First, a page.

The Tuskegee Airmen served as the United States’ first black Flying Squadron. They distinguished themselves in American history not only for their brave feats during World War II against the Axis Powers, but also for smashing long-held racial prejudices in the U.S. Army and in the country.
In 1941, under pressure from the NAACP, the black press, and others, the U.S. Congress passed a series of measures that forced the Army Air Corps to form an all-black air force unit to be trained at the Tuskegee Army Air Field in Alabama. Due to the racist policies of the Army, there had never been a black airman. Many Army officials questioned the intelligence, motivation, and patriotism of American blacks, and the Air Corps resisted the mandate from Congress by setting very high standards for recruits.
Despite these efforts, the Corps received hundreds of applications from all over the country. And due to the high standards it set, the men who entered the program were largely college-educated, highly motivated, disciplined, and thus, destined to succeed (and ultimately discredit much of the racist propaganda that the Air Corps had presented in its opposition to training black airmen).
In June of that year, the 99th Fighter Squadron was formed. The men trained to be pilots, navigators, engineers, control tower operators, bombardiers, administrative clerks, and other positions necessary for a fully-functioning Air Corps flying squad.
The 99th was sent to fly missions out of Northern Africa. In 1943, in its first mission on the island of Sicily, the Squadron earned a Distinguished Unit Citation for its outstanding tactical air support and aerial combat.
Col. Benjamin O. Davis, Jr. (who later became the first black General in the U.S. Airforce) and Capt. Edward Gleed.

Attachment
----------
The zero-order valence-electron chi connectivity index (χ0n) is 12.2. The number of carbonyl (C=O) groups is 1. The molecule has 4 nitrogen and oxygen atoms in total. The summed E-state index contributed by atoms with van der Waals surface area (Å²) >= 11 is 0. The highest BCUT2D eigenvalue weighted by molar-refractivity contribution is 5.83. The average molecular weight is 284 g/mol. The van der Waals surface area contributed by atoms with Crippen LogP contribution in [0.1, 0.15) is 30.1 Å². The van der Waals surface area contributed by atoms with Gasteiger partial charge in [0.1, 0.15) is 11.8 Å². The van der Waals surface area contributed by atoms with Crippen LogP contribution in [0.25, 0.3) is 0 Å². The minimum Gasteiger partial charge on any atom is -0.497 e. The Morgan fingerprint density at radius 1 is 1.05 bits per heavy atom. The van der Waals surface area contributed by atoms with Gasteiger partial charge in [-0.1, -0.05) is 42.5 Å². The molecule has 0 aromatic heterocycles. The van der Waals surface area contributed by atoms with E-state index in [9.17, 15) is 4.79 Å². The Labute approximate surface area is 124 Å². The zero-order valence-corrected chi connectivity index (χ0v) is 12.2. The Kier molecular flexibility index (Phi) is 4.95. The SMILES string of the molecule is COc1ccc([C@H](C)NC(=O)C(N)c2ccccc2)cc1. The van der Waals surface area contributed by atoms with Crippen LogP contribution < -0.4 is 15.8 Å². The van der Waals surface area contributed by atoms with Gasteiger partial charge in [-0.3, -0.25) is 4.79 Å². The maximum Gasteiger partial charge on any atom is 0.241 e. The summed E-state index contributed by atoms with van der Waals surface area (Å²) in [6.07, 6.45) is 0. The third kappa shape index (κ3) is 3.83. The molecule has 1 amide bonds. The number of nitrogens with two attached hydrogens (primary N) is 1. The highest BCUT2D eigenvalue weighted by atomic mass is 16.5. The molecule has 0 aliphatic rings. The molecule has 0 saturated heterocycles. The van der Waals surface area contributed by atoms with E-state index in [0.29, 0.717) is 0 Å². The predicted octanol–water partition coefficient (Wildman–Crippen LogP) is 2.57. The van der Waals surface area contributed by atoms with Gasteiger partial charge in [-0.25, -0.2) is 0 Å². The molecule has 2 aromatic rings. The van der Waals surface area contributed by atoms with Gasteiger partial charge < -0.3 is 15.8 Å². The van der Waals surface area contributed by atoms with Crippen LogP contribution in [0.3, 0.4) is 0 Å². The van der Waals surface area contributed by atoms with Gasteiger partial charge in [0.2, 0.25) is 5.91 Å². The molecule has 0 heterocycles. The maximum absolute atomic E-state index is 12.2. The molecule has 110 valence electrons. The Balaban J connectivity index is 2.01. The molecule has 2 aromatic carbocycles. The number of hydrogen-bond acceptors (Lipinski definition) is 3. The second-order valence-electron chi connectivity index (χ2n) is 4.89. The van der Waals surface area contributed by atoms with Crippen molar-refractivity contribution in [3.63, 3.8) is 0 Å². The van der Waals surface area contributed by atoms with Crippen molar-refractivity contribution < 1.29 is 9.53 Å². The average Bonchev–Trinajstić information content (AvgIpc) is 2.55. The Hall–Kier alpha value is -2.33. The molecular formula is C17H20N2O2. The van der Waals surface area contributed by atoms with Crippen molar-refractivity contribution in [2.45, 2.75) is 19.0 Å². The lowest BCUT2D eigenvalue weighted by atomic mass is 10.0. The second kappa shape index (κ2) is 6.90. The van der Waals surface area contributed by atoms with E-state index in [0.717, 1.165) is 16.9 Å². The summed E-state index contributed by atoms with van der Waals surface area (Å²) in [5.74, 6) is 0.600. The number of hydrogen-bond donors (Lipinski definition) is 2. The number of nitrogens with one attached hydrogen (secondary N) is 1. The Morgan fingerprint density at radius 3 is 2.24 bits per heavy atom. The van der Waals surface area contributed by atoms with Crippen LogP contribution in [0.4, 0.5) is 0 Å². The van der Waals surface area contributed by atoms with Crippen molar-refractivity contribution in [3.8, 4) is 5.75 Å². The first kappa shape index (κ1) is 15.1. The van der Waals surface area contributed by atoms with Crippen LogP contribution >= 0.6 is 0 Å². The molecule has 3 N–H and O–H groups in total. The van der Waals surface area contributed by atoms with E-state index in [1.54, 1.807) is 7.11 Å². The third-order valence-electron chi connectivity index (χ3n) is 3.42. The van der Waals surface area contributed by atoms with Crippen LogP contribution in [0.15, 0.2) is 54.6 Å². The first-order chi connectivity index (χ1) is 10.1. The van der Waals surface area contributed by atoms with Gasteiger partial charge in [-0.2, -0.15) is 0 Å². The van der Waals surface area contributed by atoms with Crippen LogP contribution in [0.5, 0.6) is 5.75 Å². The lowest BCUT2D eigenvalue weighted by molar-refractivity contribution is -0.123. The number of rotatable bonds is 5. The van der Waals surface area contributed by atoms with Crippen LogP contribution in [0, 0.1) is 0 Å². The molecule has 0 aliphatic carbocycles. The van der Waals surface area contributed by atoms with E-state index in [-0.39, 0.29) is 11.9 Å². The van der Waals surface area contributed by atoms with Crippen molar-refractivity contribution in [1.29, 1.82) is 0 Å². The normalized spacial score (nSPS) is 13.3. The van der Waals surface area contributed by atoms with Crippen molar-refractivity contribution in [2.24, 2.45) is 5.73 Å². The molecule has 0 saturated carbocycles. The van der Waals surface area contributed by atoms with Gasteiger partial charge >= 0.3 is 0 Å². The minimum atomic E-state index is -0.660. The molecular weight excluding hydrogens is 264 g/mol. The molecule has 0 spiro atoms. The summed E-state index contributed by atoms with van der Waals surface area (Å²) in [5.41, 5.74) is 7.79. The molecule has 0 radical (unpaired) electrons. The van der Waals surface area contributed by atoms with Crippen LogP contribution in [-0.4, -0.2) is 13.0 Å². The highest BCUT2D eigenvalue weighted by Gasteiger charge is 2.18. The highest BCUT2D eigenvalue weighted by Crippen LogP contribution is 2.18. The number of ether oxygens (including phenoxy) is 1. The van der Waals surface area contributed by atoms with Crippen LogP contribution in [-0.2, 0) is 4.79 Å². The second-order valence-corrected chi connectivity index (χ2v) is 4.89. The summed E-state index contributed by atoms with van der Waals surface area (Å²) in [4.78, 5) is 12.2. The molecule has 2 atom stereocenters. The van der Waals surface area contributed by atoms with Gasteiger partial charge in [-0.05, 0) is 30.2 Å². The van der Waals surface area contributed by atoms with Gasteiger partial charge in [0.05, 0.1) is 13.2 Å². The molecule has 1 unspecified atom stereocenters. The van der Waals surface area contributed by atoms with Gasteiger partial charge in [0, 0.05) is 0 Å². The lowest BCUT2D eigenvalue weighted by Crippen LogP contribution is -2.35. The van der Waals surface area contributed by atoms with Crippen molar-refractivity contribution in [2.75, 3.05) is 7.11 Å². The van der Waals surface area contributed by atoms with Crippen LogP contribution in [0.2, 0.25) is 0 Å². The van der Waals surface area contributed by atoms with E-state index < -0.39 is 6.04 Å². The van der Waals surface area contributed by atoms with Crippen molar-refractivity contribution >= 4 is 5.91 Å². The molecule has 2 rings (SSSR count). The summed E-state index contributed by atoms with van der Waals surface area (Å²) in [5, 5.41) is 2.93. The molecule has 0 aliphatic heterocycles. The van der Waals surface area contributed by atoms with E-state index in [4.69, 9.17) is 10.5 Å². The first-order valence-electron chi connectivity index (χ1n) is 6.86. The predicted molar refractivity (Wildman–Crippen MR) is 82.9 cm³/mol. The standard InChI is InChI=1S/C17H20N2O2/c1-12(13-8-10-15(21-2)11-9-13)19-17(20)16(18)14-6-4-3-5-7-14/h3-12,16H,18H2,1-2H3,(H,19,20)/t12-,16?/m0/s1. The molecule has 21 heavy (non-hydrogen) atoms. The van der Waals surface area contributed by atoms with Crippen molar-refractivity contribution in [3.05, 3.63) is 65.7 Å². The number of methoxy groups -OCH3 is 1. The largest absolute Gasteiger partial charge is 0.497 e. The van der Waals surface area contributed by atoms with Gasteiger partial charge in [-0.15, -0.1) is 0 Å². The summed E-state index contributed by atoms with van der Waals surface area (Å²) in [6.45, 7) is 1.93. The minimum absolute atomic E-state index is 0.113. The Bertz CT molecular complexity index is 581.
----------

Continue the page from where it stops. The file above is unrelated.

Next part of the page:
In 1944, the 99th was joined by three other all-black squadrons to form the 332nd Fighter Group.
Throughout the war, these airman distinguished themselves for their skill and bravery, serving as escorts for bombers, shooting down enemy planes, and even sinking a German destroyer. Originally nicknamed the “Redtails” because the tails of their aircraft were painted red, this name was modified to the “Redtail Angles” due to their aerial prowess.
It is often said that the Tuskegee Airmen fought two wars: one abroad and one at home. At home in the United States, the Airmen were faced with racism and doubts about their qualifications. At Tuskegee, the men were isolated from white air squadrons. At other training grounds, black recruits often faced enormous racism, including being barred from officers’ clubs, or being treated below their rank. On the war front in Northern Africa and Europe, black officers were sometimes left out of briefings and even faced false accusations of underperformance (which were disproved by military records).
In all, 992 pilots were trained in Tuskegee from 1940 to 1946; about 445 deployed overseas, and 150 Airmen lost their lives in training or combat. The Tuskegee Airmen were awarded several Silver Stars, 150 Distinguished Flying Crosses, 8 Purple Hearts, 14 Bronze Stars and 744 Air Medals.
In 1948, U.S. President Harry Truman ended segregation in the country’s military forces.
In 2007, the Tuskegee Airmen were honored with a U.S. Congressional Gold Medal.
Click here to see some amazing archival pictures of the Tuskegee Airmen.
Read these extraordinary accounts of the Airmen.
Click here to read about one Tuskegee Airman’s service during World War II.